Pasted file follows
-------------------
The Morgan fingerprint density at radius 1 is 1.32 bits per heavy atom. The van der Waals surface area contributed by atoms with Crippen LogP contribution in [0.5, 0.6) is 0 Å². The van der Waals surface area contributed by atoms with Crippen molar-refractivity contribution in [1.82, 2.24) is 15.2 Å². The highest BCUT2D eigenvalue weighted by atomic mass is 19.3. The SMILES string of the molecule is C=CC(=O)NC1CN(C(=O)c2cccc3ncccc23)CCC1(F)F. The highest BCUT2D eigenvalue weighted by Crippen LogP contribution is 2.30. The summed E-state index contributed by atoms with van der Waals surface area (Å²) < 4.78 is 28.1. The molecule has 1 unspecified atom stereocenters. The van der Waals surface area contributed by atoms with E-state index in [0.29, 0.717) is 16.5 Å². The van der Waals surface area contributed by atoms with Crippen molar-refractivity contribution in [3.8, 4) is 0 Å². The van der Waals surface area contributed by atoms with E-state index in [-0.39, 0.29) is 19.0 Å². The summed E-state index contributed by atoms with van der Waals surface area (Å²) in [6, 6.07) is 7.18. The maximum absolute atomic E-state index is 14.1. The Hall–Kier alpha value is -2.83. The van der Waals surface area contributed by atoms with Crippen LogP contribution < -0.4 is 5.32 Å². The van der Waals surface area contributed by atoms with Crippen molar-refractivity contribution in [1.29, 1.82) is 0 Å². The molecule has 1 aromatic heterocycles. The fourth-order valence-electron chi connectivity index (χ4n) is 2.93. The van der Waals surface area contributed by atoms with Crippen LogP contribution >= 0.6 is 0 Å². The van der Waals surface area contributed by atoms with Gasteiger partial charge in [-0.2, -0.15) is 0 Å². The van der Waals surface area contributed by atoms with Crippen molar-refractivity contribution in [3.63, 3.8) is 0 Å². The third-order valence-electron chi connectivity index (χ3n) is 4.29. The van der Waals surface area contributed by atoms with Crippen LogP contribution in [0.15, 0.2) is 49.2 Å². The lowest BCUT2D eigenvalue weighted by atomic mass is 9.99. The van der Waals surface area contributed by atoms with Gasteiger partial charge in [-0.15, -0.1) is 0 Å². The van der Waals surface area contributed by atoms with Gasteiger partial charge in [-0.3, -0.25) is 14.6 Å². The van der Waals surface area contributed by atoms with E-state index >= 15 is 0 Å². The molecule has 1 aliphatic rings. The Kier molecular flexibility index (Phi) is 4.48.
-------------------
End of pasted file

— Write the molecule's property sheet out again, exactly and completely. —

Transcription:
The Morgan fingerprint density at radius 1 is 1.32 bits per heavy atom. The van der Waals surface area contributed by atoms with Crippen LogP contribution in [0.5, 0.6) is 0 Å². The van der Waals surface area contributed by atoms with Crippen molar-refractivity contribution in [1.82, 2.24) is 15.2 Å². The highest BCUT2D eigenvalue weighted by atomic mass is 19.3. The SMILES string of the molecule is C=CC(=O)NC1CN(C(=O)c2cccc3ncccc23)CCC1(F)F. The highest BCUT2D eigenvalue weighted by Crippen LogP contribution is 2.30. The summed E-state index contributed by atoms with van der Waals surface area (Å²) < 4.78 is 28.1. The molecule has 1 unspecified atom stereocenters. The van der Waals surface area contributed by atoms with E-state index in [0.29, 0.717) is 16.5 Å². The van der Waals surface area contributed by atoms with Crippen molar-refractivity contribution in [3.8, 4) is 0 Å². The van der Waals surface area contributed by atoms with E-state index in [-0.39, 0.29) is 19.0 Å². The summed E-state index contributed by atoms with van der Waals surface area (Å²) in [6, 6.07) is 7.18. The maximum absolute atomic E-state index is 14.1. The Hall–Kier alpha value is -2.83. The van der Waals surface area contributed by atoms with Crippen LogP contribution < -0.4 is 5.32 Å². The van der Waals surface area contributed by atoms with Crippen molar-refractivity contribution in [1.29, 1.82) is 0 Å². The molecule has 1 aromatic heterocycles. The fourth-order valence-electron chi connectivity index (χ4n) is 2.93. The van der Waals surface area contributed by atoms with Crippen LogP contribution >= 0.6 is 0 Å². The van der Waals surface area contributed by atoms with Gasteiger partial charge in [-0.2, -0.15) is 0 Å². The van der Waals surface area contributed by atoms with Crippen molar-refractivity contribution in [3.63, 3.8) is 0 Å². The third-order valence-electron chi connectivity index (χ3n) is 4.29. The van der Waals surface area contributed by atoms with Crippen LogP contribution in [0.15, 0.2) is 49.2 Å². The lowest BCUT2D eigenvalue weighted by atomic mass is 9.99. The van der Waals surface area contributed by atoms with Gasteiger partial charge in [-0.15, -0.1) is 0 Å². The van der Waals surface area contributed by atoms with Gasteiger partial charge in [-0.3, -0.25) is 14.6 Å². The van der Waals surface area contributed by atoms with E-state index >= 15 is 0 Å². The molecule has 1 aliphatic rings. The Kier molecular flexibility index (Phi) is 4.48.